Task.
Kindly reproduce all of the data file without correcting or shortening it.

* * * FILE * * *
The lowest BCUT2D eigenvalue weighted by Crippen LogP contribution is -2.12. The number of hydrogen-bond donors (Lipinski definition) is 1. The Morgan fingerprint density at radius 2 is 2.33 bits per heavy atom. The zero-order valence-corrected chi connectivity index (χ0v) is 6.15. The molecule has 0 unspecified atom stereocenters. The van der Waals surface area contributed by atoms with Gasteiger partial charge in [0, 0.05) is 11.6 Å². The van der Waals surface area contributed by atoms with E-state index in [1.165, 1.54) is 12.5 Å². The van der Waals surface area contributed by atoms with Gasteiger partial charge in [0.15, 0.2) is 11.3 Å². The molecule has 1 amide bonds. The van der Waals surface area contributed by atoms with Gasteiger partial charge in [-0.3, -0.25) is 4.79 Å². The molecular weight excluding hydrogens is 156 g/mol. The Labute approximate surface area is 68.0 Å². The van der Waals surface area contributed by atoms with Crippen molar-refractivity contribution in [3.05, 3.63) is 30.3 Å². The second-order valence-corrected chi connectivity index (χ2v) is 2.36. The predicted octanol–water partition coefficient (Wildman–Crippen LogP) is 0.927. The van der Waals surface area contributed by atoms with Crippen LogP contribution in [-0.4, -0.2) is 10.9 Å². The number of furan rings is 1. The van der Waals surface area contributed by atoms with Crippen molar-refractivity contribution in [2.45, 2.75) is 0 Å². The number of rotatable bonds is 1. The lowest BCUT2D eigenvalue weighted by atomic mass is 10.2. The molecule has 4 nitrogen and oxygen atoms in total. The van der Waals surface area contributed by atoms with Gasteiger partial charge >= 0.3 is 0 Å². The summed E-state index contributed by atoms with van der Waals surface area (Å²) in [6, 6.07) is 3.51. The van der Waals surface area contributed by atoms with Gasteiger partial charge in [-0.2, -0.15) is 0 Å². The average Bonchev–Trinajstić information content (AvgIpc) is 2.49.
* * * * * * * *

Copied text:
The lowest BCUT2D eigenvalue weighted by Crippen LogP contribution is -2.12. The number of hydrogen-bond donors (Lipinski definition) is 1. The Morgan fingerprint density at radius 2 is 2.33 bits per heavy atom. The zero-order valence-corrected chi connectivity index (χ0v) is 6.15. The molecule has 0 unspecified atom stereocenters. The van der Waals surface area contributed by atoms with Gasteiger partial charge in [0, 0.05) is 11.6 Å². The van der Waals surface area contributed by atoms with E-state index in [1.165, 1.54) is 12.5 Å². The van der Waals surface area contributed by atoms with Gasteiger partial charge in [0.15, 0.2) is 11.3 Å². The molecule has 1 amide bonds. The van der Waals surface area contributed by atoms with Gasteiger partial charge in [-0.3, -0.25) is 4.79 Å². The molecular weight excluding hydrogens is 156 g/mol. The Labute approximate surface area is 68.0 Å². The van der Waals surface area contributed by atoms with Crippen molar-refractivity contribution in [3.05, 3.63) is 30.3 Å². The second-order valence-corrected chi connectivity index (χ2v) is 2.36. The predicted octanol–water partition coefficient (Wildman–Crippen LogP) is 0.927. The van der Waals surface area contributed by atoms with Crippen LogP contribution in [-0.4, -0.2) is 10.9 Å². The number of furan rings is 1. The van der Waals surface area contributed by atoms with Crippen molar-refractivity contribution in [2.45, 2.75) is 0 Å². The number of rotatable bonds is 1. The lowest BCUT2D eigenvalue weighted by atomic mass is 10.2. The molecule has 4 nitrogen and oxygen atoms in total. The van der Waals surface area contributed by atoms with Gasteiger partial charge >= 0.3 is 0 Å². The summed E-state index contributed by atoms with van der Waals surface area (Å²) in [6, 6.07) is 3.51. The van der Waals surface area contributed by atoms with Gasteiger partial charge in [-0.2, -0.15) is 0 Å². The average Bonchev–Trinajstić information content (AvgIpc) is 2.49.